Today’s labour market statistics reveal an employment recovery that is picking up, but remains very weak – though there is some genuine good news in today’s results.
Today’s labour market statistics reveal an employment recovery that is picking up, but remains very weak – though there is some genuine good news in today’s results:
• There were 28,984,000 people in employment in the three month period from March to May. This is 119,000 higher than last month’s figure, which covered February to April, and 160,000 higher than the figure for the last three month period (December to February.)
• There were 2,468,000 unemployed people; down 4,000 from last month’s figure and down 34,000 from the last three month period.
• Youth unemployment (18 – 24) at 707,000 is down 6,000 from last month and down 19,000 from last quarter.
The increase in the number of people in employment is the largest since records began in 1971, but 45 per cent of the increase was people working in part-time jobs and a similar proportion came from those in temporary work.
Today also saw the publication of the quarterly Workforce Jobs figures, which were less encouraging. These figures look at how many jobs there are, rather than how many people are working, and we now have figures for March, which show 30,766,000 jobs. This is a 13,000 increase on the overall figure for December, but it is made up of a 47,000 fall in employee jobs and a 58,000 increase in self-employment.
There is a lot of fuss about how wonderful it is to be your own boss and so forth, but increased self-employment during a recession isn’t necessarily a good sign; a lot of it will be people who’ve given up on getting anyone else to give them a job and are starting up their own business in desperation. Some will succeed, but this isn’t a good time to be setting up your own firm and most will go bust.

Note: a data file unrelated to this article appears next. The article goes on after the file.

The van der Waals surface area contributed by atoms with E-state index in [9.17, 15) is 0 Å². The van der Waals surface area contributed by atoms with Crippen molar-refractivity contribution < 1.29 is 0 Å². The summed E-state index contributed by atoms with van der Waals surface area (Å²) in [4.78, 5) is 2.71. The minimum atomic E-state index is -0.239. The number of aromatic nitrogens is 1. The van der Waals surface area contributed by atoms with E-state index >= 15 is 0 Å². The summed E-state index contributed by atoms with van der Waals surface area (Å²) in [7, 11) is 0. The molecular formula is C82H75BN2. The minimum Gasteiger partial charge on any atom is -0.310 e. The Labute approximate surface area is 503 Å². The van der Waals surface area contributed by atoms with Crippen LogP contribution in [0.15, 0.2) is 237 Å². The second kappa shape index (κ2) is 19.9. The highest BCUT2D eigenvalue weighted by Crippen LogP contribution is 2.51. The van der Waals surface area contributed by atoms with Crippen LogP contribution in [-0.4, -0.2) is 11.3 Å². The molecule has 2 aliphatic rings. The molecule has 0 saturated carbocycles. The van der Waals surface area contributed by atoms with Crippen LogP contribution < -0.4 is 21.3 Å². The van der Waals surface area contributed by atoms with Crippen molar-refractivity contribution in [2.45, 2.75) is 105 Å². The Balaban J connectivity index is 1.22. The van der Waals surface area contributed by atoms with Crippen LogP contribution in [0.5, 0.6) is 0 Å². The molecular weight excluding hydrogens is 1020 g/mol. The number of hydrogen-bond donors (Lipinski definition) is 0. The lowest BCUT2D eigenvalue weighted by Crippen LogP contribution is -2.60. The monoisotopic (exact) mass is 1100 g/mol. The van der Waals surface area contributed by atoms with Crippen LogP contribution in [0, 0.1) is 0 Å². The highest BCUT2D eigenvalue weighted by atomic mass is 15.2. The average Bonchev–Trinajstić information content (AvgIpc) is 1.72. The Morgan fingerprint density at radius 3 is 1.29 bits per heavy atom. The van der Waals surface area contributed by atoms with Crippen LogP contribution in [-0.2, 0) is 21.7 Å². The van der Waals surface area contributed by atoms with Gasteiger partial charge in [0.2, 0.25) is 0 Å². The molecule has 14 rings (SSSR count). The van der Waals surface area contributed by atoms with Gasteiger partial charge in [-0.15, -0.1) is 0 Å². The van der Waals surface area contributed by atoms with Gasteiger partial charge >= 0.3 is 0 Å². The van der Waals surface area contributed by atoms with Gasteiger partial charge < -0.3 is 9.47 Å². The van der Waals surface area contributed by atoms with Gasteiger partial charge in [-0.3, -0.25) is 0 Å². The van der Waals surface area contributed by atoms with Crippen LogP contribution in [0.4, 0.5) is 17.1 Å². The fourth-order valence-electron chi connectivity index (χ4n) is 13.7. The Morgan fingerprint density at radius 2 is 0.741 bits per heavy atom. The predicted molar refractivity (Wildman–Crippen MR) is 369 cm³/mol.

These figures also show employment falling sharply in manufacturing (down 51,000), construction (down 63,000) and finance (down 39,000) and no net increase in public sector employment. These are the sectors where employment growth often begins, so these figures are worrying.
The figures for vacancies have improved a little; there were 482,000 job vacancies in the period March to May, slightly up from 480,000 in February to April. Chris Grayling, the employment minister, has a well-established tendency to use the vacancy figures to suggest that unemployed people are to blame for their unemployment, but the key statistic is the ratio of unemployed people to vacancies – which is still above 5:1.
In non-recessionary times, this tends to be below 3:1, which suggests that the problem is the lack of jobs, not the character of the unemployed. The TUC has published an interactive map showing this ratio for each Parliamentary constituency.
The other reason for being quite downbeat about today’s figures is that they confirm that long-term unemployment is still rising: 1,306,000 people have been unemployed over six months, up five thousand on last month’s figure and twenty thousand on the last quarter. Long-term unemployment causes misery that lasts for years and we can’t say we have a recovery until it is falling.
Employment is rising, but we don’t have the solid basis of recovery across all industries and types of employment that we need if want to claim that it is well-established and it certainly isn’t strong enough to withstand the impact of massive cuts. We know that the long-term prospects for jobs are worse than the Coalition has been willing to admit; today’s figures reveal how easily we could slip from gradual improvement to a deeper decline.
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